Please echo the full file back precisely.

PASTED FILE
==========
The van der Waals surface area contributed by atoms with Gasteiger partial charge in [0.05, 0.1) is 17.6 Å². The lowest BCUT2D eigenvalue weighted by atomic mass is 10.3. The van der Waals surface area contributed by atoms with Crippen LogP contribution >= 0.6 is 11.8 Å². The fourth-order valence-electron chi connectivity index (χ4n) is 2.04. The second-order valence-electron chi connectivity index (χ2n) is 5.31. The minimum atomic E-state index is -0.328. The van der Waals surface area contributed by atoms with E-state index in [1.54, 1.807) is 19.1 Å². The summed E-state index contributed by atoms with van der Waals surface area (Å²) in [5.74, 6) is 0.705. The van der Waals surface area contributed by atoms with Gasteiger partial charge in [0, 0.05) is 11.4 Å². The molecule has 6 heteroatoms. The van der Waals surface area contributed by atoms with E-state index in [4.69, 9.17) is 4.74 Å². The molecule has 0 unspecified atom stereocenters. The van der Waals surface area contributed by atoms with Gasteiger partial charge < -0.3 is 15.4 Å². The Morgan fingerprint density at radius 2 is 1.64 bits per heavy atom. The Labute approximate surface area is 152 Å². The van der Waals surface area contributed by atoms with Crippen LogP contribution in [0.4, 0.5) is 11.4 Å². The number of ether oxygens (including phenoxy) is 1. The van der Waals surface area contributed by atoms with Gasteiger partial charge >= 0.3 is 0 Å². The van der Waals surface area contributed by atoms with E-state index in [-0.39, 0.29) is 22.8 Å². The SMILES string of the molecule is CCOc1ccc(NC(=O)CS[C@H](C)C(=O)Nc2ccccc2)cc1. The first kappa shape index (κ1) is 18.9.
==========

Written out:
The van der Waals surface area contributed by atoms with Gasteiger partial charge in [0.05, 0.1) is 17.6 Å². The lowest BCUT2D eigenvalue weighted by atomic mass is 10.3. The van der Waals surface area contributed by atoms with Crippen LogP contribution >= 0.6 is 11.8 Å². The fourth-order valence-electron chi connectivity index (χ4n) is 2.04. The second-order valence-electron chi connectivity index (χ2n) is 5.31. The minimum atomic E-state index is -0.328. The van der Waals surface area contributed by atoms with E-state index in [1.54, 1.807) is 19.1 Å². The summed E-state index contributed by atoms with van der Waals surface area (Å²) in [5.74, 6) is 0.705. The van der Waals surface area contributed by atoms with Gasteiger partial charge in [0, 0.05) is 11.4 Å². The molecule has 6 heteroatoms. The van der Waals surface area contributed by atoms with E-state index in [4.69, 9.17) is 4.74 Å². The molecule has 0 unspecified atom stereocenters. The van der Waals surface area contributed by atoms with Gasteiger partial charge < -0.3 is 15.4 Å². The Morgan fingerprint density at radius 2 is 1.64 bits per heavy atom. The Labute approximate surface area is 152 Å². The van der Waals surface area contributed by atoms with Crippen LogP contribution in [0.4, 0.5) is 11.4 Å². The number of ether oxygens (including phenoxy) is 1. The van der Waals surface area contributed by atoms with Gasteiger partial charge >= 0.3 is 0 Å². The van der Waals surface area contributed by atoms with E-state index in [-0.39, 0.29) is 22.8 Å². The SMILES string of the molecule is CCOc1ccc(NC(=O)CS[C@H](C)C(=O)Nc2ccccc2)cc1. The first kappa shape index (κ1) is 18.9.